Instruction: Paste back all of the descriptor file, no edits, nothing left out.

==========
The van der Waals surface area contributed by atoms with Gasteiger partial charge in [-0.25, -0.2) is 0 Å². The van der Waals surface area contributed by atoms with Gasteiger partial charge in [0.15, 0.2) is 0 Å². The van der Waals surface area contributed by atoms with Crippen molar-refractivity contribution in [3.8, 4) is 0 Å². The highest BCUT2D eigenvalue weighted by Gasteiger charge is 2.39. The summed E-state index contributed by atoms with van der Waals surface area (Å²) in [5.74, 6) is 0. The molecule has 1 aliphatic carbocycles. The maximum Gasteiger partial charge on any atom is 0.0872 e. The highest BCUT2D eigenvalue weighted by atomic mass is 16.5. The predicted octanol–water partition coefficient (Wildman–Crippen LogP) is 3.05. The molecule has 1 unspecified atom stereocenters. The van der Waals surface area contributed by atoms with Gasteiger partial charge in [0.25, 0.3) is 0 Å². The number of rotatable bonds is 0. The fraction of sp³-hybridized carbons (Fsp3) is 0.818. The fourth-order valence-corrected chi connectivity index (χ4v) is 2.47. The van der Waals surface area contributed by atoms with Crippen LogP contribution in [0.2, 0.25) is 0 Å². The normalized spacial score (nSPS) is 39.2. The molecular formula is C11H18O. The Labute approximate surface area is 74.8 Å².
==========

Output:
The van der Waals surface area contributed by atoms with Gasteiger partial charge in [-0.25, -0.2) is 0 Å². The van der Waals surface area contributed by atoms with Gasteiger partial charge in [0.15, 0.2) is 0 Å². The van der Waals surface area contributed by atoms with Crippen molar-refractivity contribution in [3.8, 4) is 0 Å². The highest BCUT2D eigenvalue weighted by Gasteiger charge is 2.39. The summed E-state index contributed by atoms with van der Waals surface area (Å²) in [5.74, 6) is 0. The molecule has 1 aliphatic carbocycles. The maximum Gasteiger partial charge on any atom is 0.0872 e. The highest BCUT2D eigenvalue weighted by atomic mass is 16.5. The predicted octanol–water partition coefficient (Wildman–Crippen LogP) is 3.05. The molecule has 1 unspecified atom stereocenters. The van der Waals surface area contributed by atoms with Gasteiger partial charge in [0.25, 0.3) is 0 Å². The number of rotatable bonds is 0. The fraction of sp³-hybridized carbons (Fsp3) is 0.818. The fourth-order valence-corrected chi connectivity index (χ4v) is 2.47. The van der Waals surface area contributed by atoms with Crippen LogP contribution in [0.2, 0.25) is 0 Å². The normalized spacial score (nSPS) is 39.2. The molecular formula is C11H18O. The Labute approximate surface area is 74.8 Å².